Improving Stroke Rehab Through Wearable Technologies
Although some of the excitement surrounding the introduction of technologies like Google Glass has subsided in recent years, a number of industries continue to explore many ways in which wearable technologies can improve service, efficiency, and overall productivity.

The healthcare industry, in particular, has been adamant about evaluating the possibilities for using wearable technologies to improve patient care. In a joint research initiative, the University of Waterloo and Pervasive Dynamics, the Canadian developer of medical devices, will work together to develop and test technologies that could significantly improve stroke rehabilitation.

The partnership will be part of the Advanced Aging ResearCH Center (ARCH) at Waterloo, and it will be aimed at improving rehabilitation services for older adults. According to Professor Bill McIlroy, the head of ARCH and a member of the Faculty of Applied Health Sciences at Waterloo, “Advanced wearable sensors are the next generation of personalized health care. They enable us to gain insights that are just not available through off-the-shelf products”

Data Accrual

The wearable devices that will be tested at ARCH will assist in the gathering of critical, health-related patient data. Data will be collected pertaining to a stroke victim’s cardiovascular and nervous systems as well as patient’s balance and gait. The devices will then generate diagnostic reports tailored to the individual patient. These reports will provide substantive recommendations to help the patient through both physical and mental rehabilitation.

Muhammad Khan, founder and CEO of Pervasive Dynamics, explains the importance of wearable healthcare technologies well. “From the management of chronic disease, to fall prevention and mobility strategies, health wearables have the potential to make a huge difference for the elderly,” says Khan. “If we can get technologies like these in the hands of the public and practitioners,” he continues, “We can significantly reduce the impact and burden of an aging population on the Canadian healthcare system by providing clinicians with more data on which to base healthcare decisions.”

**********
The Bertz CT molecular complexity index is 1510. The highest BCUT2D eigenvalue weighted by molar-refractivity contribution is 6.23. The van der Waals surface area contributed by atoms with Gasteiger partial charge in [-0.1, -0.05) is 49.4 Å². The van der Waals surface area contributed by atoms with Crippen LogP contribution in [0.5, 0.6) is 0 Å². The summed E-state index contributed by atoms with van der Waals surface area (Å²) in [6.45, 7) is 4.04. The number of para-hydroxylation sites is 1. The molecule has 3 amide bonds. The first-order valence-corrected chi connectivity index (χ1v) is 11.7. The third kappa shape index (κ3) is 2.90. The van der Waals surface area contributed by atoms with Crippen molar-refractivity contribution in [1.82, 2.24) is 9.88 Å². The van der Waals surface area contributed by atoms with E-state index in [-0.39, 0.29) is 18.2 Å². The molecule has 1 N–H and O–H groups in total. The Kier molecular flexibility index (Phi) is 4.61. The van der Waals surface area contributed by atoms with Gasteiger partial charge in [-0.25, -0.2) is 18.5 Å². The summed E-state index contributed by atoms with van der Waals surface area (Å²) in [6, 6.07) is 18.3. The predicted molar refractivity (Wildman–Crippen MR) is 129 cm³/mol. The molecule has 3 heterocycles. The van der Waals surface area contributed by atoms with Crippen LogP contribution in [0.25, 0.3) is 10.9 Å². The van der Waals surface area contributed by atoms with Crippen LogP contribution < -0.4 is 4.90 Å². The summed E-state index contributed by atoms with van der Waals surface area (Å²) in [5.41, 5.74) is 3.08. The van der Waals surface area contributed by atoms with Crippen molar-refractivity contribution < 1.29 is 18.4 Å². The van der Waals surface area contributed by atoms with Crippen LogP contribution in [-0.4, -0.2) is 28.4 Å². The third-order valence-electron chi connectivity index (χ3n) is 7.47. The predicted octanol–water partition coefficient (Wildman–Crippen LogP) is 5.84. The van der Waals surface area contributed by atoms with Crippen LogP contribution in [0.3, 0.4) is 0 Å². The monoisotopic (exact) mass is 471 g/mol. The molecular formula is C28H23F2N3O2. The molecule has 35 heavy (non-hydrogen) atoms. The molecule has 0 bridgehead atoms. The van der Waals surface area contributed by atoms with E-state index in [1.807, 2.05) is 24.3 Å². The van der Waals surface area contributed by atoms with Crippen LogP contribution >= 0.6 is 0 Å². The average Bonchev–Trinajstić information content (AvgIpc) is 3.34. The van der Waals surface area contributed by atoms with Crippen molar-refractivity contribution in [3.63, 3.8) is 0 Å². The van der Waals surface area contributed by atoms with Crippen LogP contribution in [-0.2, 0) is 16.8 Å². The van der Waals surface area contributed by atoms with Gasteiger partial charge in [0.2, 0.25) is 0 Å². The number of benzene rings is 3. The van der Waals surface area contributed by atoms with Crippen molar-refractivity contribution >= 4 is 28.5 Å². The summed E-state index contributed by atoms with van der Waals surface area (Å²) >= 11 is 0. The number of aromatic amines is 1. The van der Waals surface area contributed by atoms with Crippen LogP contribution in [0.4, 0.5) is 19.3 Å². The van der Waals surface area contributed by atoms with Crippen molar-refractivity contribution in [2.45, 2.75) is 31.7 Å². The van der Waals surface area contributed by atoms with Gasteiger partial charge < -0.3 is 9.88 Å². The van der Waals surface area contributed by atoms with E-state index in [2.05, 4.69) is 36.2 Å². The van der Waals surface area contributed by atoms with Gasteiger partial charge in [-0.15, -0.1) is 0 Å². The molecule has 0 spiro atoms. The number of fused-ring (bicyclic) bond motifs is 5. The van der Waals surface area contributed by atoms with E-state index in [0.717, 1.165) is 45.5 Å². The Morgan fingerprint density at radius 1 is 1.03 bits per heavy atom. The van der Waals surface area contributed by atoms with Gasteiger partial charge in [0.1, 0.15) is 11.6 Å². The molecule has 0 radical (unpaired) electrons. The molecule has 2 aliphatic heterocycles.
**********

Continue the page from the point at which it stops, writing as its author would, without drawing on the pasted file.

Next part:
Preparing for the Future

According to some estimates, nearly eight million Canadian residents will be over the age of 65 by 2030. Older individuals are significantly more susceptible to stroke. In fact, it is currently the third leading cause of death across the country, and more than 50,000 Canadians suffer a stroke each year.

In addition, statistics show that an excess of twenty percent of older Canadian adults will suffer serious falls each year. The costs of treatment for varying injuries sustained from falls can place a total burden of more than $2 billion on the Canadian healthcare system annually.

Fortunately, the need for improvement has already been identified and important partnerships are being formed to address this need. Helping older adults through the rehabilitation process is crucial to improving overall patient care for Canada’s elderly population.

“ARCH is focused on facilitating advances in therapies to slow down the trajectory of aging and reduce the risk of age-related injury and disease,” says McIlroy. “If we hope to reduce the impact of an aging population, we need to start now.”

After receiving a $1.3 million award from the Canada Foundation for Innovation back in May, ARCH has purchased a variety of diagnostic and measurement tools. The facility, which is one-of-a-kind in Canada, now houses the most comprehensive collection of equipment focused on aging in the country.


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Posted by: DSR
Thursday, October 1, 2015
Tag: Healthcare
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